“The Oldman River is a beautiful riverine system that flows through very diverse landscapes from high mountain meadows to dry prairies. This diversity is reflected in the fish calling the Oldman River home, ranging from Westslope Cutthroat Trout and Bull Trout in the headwaters of the Eastern Slopes to the ancient Lake Sturgeon found in the lower reaches. This species diversity provides a multitude of recreation and fishing opportunities, both in the Oldman River and its tributaries, and in the many irrigation reservoirs in the Oldman River basin. Over the centuries, the river has provided for many people and their communities. It is our objective to manage the fisheries for long term sustainability for all to enjoy.”
Management – Alberta Environment and Parks has three Fisheries Management Objectives for Oldman River:
- Indigenous Management Objective – Honour subsistence, heritage and ceremonial fishery uses through responsible management of fish populations
- Recreational Management Objective – Sportfish species in the Oldman River and tributaries have a variety of Recreational Management Objectives for example Preservation and Sustainable Harvest. The Management Objectives are dependent on several factors, for example, the status of the fish stock and the section of river or tributary. Please consult Alberta’s Guide to Sportfishing Regulations for regulations specific to the river or tributary you plan to fish and the sportfish species you intend to catch.
- Habitat Management Objective – Maintain a low level of risk to sustainability with regards to water quality and quantity, and aquatic habitat fragmentation.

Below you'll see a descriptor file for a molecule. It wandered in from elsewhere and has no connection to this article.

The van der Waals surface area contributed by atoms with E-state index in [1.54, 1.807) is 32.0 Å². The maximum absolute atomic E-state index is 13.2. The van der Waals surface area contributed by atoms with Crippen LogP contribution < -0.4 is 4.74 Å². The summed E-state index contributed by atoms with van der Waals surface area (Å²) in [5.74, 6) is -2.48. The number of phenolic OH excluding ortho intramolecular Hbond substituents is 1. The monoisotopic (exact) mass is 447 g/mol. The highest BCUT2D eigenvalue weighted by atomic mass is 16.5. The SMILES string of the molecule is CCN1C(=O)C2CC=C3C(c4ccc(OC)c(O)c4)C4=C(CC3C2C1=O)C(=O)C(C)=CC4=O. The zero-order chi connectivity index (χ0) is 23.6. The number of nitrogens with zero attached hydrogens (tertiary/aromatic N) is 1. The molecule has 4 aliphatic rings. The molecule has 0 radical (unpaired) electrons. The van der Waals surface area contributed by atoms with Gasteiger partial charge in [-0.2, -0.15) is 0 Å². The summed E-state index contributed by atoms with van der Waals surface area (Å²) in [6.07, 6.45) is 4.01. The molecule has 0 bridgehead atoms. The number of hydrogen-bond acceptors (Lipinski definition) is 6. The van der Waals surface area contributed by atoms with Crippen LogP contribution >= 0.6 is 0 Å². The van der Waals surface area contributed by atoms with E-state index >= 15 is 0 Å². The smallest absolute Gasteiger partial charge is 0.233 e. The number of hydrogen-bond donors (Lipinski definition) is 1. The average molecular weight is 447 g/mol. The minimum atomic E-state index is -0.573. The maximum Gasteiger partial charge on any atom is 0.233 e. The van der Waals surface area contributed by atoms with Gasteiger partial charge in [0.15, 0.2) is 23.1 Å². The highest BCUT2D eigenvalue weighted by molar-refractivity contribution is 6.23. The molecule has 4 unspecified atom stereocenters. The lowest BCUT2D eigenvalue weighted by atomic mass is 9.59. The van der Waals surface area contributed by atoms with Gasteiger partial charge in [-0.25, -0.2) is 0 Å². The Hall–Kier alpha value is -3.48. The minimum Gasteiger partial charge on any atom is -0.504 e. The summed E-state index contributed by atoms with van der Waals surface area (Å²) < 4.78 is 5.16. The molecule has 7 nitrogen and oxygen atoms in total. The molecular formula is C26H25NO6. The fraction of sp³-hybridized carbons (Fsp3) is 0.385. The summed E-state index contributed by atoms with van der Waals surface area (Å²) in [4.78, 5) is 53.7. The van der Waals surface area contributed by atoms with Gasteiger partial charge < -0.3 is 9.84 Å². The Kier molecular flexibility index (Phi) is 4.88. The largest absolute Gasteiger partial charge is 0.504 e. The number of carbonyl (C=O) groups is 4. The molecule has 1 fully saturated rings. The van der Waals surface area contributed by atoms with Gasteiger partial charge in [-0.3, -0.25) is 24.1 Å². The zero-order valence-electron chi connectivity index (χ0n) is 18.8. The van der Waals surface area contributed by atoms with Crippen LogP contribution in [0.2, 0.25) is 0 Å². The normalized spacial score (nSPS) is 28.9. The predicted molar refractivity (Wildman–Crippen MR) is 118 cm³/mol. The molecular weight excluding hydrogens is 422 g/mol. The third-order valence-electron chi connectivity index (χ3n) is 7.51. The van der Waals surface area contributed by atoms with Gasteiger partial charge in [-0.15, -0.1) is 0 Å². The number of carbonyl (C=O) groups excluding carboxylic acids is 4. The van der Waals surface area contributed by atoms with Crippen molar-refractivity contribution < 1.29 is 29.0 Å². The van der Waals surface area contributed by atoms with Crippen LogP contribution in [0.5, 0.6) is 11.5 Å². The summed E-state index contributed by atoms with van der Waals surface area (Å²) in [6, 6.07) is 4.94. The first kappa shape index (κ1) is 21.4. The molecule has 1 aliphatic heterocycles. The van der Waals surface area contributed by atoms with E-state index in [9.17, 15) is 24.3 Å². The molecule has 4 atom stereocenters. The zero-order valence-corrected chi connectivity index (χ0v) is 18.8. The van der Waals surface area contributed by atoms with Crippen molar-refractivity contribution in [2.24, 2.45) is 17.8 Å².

Geography – The Oldman River flows eastward from the southern Rocky Mountains through east slope foothills, prairie and rangeland, to irrigated agricultural plains. The tributaries of the Oldman River are Livingstone, Crowsnest, Castle, Belly, St. Mary, and Little Bow rivers, and Pincher, Beaver, and Willow creeks. The river collects water along its 360-kilometre course from tributaries in its 26,000 km2 drainage area.
Indigenous people – The name ‘Oldman’ is a translation of the Nitsitapi (Blackfoot) word ‘Napi’ which was the name of a wise, mythical character that possessed supernatural attributes and lived in the headwaters of the river.
Evidence suggests buffalo formed the first prairie economy. Pemmican was produced in this region and traded over a large area.
The first contact with European settlers came in the late 1700s. American traders were not highly regarded by the Blackfoot. As the American presence grew in the Upper Missouri River region, Blackfoot migrated to the Canadian side of the border.
Issues during the 1870s in southern Alberta (at that time part of the North West Territories) included illegal whisky trade by Americans to Indigenous peoples for furs and other goods, and America claiming ownership of a piece of southern Alberta. In 1873, Canadian Prime Minister Sir John A. Macdonald established a battalion of 500 mounted policemen that put an end to the whisky trade. In 1874, forts Whoop-up and Fort Macleod were established; these were the first permanent Canadian settlements in the area.